Motion Design with CSS Exercise 8: Sitting Tuna Down with Event Listeners
This course has been updated! We now recommend you take the CSS Animations and Transitions course.
Transcript from the "Exercise 8: Sitting Tuna Down with Event Listeners" Lesson
>> Rachel Nabors: This is the crowning achievement of this class. We are going to use those animation event listeners to listen for Tuna's animation end and then give him a .sit class after that's fired. So remember how earlier. Before we launch into this, I do wanna make one note that is pretty interesting.
[00:00:25] Earlier we were doing some fun things and someone in the front here had used a set timeout to change the animations class after the three second animation had run by setting a three second long set timeout on it. That kind of works but it's a very brittle thing.
[00:00:46] Most of us know that set timeout is a code smell. Truth is, imagine a future where people do have control over the playback rate of their browser and they can universally set it to be faster or slower for their own appreciation. Then that set timeout would fire too early or too late and it would be really tough.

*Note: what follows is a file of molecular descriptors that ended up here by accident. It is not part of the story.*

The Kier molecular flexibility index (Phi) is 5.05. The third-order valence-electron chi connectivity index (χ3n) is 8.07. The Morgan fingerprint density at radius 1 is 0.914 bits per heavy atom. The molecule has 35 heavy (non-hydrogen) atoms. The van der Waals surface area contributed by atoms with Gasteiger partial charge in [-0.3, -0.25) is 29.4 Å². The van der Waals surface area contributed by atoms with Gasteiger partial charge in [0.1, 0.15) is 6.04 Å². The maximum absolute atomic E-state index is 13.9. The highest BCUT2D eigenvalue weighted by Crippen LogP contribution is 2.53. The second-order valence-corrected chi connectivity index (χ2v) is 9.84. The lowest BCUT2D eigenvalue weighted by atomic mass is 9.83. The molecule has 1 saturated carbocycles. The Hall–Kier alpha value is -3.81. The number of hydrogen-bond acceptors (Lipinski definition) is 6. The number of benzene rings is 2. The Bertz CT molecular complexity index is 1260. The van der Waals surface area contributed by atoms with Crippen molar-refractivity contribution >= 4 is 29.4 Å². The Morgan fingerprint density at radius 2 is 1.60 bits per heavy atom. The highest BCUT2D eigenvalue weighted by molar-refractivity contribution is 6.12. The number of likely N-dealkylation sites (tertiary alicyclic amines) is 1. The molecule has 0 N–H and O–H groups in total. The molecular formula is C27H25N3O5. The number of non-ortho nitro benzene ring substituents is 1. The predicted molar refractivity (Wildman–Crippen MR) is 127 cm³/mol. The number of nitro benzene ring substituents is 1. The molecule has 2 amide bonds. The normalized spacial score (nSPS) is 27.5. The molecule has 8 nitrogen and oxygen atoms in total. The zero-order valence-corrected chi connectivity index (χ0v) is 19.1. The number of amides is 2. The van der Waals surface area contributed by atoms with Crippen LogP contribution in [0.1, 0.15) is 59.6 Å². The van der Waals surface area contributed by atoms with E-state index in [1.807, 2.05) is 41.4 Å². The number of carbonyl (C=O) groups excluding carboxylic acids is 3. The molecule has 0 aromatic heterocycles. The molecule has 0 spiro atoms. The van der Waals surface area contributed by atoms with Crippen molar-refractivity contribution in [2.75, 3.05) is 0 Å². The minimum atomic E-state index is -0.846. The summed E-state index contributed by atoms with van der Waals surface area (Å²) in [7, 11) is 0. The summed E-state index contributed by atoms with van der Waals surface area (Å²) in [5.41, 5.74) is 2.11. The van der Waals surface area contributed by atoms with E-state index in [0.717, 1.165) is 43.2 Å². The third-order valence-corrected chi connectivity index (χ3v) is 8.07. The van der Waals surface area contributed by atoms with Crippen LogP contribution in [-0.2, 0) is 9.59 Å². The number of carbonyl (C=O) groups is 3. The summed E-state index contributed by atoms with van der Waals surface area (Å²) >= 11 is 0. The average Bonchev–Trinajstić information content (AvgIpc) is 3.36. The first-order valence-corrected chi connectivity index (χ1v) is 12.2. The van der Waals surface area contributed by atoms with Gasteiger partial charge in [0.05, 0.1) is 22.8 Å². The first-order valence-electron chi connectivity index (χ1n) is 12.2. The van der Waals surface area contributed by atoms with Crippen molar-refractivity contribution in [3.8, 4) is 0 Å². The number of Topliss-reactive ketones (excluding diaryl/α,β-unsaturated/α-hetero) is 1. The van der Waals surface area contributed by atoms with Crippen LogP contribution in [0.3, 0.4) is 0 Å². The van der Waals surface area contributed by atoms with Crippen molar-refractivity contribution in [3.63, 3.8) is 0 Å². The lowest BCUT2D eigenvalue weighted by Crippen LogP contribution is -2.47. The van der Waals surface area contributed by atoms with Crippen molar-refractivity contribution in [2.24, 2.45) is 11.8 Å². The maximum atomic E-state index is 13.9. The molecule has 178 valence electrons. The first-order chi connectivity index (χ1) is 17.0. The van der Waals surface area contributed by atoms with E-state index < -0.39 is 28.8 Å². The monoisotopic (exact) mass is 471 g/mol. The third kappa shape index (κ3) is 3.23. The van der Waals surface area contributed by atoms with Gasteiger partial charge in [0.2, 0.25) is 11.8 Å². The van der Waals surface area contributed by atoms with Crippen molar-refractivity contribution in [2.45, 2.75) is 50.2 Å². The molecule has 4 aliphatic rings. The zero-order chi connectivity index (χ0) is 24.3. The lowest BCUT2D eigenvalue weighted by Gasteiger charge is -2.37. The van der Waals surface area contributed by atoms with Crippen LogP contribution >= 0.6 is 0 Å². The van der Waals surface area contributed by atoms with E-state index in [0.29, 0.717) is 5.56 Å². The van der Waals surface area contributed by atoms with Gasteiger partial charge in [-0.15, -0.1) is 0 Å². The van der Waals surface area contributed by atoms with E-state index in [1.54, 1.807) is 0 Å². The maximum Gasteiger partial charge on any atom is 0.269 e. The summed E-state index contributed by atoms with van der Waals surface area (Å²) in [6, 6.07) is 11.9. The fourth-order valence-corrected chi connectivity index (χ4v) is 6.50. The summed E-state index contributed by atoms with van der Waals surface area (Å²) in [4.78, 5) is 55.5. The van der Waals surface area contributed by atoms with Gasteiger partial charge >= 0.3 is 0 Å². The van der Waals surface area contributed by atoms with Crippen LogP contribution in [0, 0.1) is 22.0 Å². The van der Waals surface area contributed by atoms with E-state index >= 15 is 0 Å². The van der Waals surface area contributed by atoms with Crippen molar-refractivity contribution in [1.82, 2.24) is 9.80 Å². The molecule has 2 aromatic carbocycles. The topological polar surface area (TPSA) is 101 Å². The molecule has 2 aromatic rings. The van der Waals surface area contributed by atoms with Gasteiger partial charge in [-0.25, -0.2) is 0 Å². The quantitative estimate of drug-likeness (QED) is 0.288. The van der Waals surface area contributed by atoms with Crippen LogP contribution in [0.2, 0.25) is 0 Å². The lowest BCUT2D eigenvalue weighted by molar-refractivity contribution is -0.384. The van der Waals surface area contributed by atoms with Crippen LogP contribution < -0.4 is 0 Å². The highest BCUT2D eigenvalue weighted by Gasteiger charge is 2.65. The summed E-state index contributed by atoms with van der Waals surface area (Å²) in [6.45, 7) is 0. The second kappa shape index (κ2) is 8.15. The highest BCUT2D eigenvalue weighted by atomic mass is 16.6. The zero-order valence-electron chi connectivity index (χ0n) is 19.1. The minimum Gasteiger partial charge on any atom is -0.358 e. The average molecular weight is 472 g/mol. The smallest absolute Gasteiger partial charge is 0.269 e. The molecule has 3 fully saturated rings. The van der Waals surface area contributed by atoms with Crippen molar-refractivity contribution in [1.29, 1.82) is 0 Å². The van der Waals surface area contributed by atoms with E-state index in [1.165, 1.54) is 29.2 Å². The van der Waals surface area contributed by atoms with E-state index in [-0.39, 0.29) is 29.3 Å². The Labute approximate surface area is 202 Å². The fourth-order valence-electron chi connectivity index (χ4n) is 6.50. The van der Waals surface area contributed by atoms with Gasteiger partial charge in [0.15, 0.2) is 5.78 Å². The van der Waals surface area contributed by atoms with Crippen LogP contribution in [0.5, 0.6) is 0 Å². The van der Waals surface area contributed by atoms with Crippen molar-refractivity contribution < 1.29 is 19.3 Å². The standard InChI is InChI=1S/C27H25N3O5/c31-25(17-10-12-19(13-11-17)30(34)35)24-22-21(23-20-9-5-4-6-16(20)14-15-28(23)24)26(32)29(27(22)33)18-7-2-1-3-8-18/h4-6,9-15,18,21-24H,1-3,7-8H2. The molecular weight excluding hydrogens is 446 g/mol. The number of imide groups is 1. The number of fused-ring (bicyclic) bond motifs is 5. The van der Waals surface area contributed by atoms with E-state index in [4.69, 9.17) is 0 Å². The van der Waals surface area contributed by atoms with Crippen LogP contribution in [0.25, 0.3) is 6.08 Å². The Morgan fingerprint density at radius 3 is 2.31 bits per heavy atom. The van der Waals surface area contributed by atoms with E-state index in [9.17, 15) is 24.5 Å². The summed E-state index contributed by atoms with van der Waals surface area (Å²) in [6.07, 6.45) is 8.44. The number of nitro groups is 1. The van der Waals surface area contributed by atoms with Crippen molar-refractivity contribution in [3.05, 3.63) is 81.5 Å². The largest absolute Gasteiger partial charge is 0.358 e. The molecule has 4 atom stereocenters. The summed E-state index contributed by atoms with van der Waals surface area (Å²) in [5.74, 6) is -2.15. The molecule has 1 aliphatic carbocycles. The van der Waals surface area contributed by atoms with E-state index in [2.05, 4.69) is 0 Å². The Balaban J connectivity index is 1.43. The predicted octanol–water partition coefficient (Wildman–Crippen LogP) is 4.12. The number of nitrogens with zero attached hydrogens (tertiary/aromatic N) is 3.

[00:01:05] You would have messed up animations all over your site. These fire when the animation is finished. No matter how long it takes no matter whether or not some universal change has occurred on the page. So I just wanted to point out that using CSS animation event listeners, they're actually pretty bulletproof.
[00:01:27] So if you're going to listen for animations ending, these are the future forward way to do it. All right, now get up there, use animation end to listen for when the animation is finished, and then slap that .sit class on Tuna.